The alternative way to fund your business ambitions in 2017

With the alternative finance market now worth billions, Worldpay's James Frost says the time is ripe to look at the smart way to grow your business...

Last year we saw the alternative finance market grow to £3.2bn, with a range of new lending platforms entering the space.

However, there is still a lack of awareness among small business owners of the alternative options available to them.

Knowing when and how best to invest in your business is a crucial skill to learn if you want long-term success. Investment can take a lot of planning so it’s never too early to start, but with traditional banks hesitant to lend in the current economic climate, for small and medium-sized business owners, securing funding is often a challenge.

Time to rethink ‘traditional’ finance sources?

Even at the best of times, many small businesses worry about taking on debt.

Traditional loans often mean putting up the things you hold dearest as collateral, or sticking to a rigid monthly payment plan, even during unpredictable trading periods. That all-important annual percentage rate (APR) can come back to haunt you if you haven’t taken full account of potential fluctuations over the repayment period. Late and early repayment fees only add to the pain.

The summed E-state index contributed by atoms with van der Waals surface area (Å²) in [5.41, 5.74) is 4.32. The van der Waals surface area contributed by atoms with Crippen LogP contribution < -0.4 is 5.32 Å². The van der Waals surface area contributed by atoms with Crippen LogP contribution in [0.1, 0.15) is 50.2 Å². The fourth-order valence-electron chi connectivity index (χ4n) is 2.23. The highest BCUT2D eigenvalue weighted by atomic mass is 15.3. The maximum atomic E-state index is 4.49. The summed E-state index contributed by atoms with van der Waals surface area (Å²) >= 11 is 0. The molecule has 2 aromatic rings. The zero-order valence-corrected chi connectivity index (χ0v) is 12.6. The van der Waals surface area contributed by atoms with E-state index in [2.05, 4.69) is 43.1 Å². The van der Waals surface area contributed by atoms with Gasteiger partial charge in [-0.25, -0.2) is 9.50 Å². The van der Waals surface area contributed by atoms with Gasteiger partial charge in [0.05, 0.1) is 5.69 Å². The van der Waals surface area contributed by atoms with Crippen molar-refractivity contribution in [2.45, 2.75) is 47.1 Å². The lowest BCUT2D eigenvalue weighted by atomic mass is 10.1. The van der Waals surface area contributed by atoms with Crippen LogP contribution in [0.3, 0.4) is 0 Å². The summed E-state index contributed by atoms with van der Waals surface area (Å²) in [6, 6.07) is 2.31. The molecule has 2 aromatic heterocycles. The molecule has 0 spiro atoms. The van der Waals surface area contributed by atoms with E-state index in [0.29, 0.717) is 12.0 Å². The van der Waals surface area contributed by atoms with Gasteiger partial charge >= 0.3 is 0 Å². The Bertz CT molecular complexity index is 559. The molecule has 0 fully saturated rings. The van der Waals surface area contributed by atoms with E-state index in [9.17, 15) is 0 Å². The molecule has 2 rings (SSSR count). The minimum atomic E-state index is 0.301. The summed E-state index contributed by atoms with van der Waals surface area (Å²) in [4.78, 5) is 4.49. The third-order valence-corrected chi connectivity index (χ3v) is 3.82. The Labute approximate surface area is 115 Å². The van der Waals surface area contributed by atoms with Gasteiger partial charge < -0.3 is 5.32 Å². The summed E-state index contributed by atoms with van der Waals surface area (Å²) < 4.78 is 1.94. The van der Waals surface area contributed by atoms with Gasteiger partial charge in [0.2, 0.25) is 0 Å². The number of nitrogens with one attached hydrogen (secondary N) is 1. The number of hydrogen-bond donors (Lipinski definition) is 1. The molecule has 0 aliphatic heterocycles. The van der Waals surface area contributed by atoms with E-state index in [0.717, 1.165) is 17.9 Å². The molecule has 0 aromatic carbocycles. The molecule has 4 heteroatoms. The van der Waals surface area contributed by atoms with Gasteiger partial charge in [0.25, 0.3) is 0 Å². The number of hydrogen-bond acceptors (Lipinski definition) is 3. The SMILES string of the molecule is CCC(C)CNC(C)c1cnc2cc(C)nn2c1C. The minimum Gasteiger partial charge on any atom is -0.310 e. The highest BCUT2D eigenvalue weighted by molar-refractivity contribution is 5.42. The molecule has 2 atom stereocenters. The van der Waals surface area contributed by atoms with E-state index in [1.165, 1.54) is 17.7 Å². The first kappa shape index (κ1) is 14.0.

Before too long that short-term loan intended to grow your business might actually be undermining your financial security and future prospects.

Then there’s the question of choice. Businesses that do take the plunge and seek out finance have found their options limited. You go to the bank, present your business case, they make a decision on what you can afford to borrow, and set the terms of repayment. It’s a process that has barely changed in over a thousand years. There is nothing fundamentally wrong with the system – but it doesn’t work for everyone.


Did you know? You're eligible for a fantastic marketing package if you start crowdfunding through Startups.co.uk. See how we can help your business on our Crowdfunding Launch Page

Research from the former department of business, innovation and skills shows that half of bank loan applications from first time small and medium borrowers are rejected, limiting ambitions they had to invest and grow their business.

So what’s to be done? A recent wave of innovation in the financial services sector is changing the way small businesses access finance. With it comes the promise of greater choice and flexibility for small businesses, not just in terms of whom they approach for funding, but how they structure repayments. Enter alternative finance.

Alternative finance explained

Alternative financing is the umbrella term for a new, technology-led approach to funding.

It ranges from peer-to-peer (P2P) lending (lending money to individuals or businesses through online services that match lenders directly with borrowers) to equity crowdfunding (funding a project or venture by raising monetary contributions from a large number of people, often performed via internet-mediated registries).